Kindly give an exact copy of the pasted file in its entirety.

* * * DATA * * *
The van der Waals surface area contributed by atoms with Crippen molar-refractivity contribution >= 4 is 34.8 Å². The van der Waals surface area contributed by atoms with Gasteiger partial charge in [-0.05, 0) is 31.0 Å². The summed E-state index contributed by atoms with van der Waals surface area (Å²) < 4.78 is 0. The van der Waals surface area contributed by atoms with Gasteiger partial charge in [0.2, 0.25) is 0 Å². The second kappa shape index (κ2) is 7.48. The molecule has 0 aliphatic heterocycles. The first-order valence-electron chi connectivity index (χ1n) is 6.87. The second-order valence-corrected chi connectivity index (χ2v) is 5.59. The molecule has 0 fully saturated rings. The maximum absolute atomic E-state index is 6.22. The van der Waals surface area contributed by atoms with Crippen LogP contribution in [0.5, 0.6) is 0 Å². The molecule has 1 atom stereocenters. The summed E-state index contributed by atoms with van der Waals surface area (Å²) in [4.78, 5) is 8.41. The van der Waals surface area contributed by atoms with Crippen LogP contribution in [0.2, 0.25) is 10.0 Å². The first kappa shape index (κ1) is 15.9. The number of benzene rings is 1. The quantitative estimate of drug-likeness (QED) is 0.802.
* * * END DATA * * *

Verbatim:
The van der Waals surface area contributed by atoms with Crippen molar-refractivity contribution >= 4 is 34.8 Å². The van der Waals surface area contributed by atoms with Gasteiger partial charge in [-0.05, 0) is 31.0 Å². The summed E-state index contributed by atoms with van der Waals surface area (Å²) < 4.78 is 0. The van der Waals surface area contributed by atoms with Gasteiger partial charge in [0.2, 0.25) is 0 Å². The second kappa shape index (κ2) is 7.48. The molecule has 0 aliphatic heterocycles. The first-order valence-electron chi connectivity index (χ1n) is 6.87. The second-order valence-corrected chi connectivity index (χ2v) is 5.59. The molecule has 0 fully saturated rings. The maximum absolute atomic E-state index is 6.22. The van der Waals surface area contributed by atoms with Crippen LogP contribution in [0.5, 0.6) is 0 Å². The molecule has 1 atom stereocenters. The summed E-state index contributed by atoms with van der Waals surface area (Å²) in [4.78, 5) is 8.41. The van der Waals surface area contributed by atoms with Crippen LogP contribution in [0.2, 0.25) is 10.0 Å². The first kappa shape index (κ1) is 15.9. The number of benzene rings is 1. The quantitative estimate of drug-likeness (QED) is 0.802.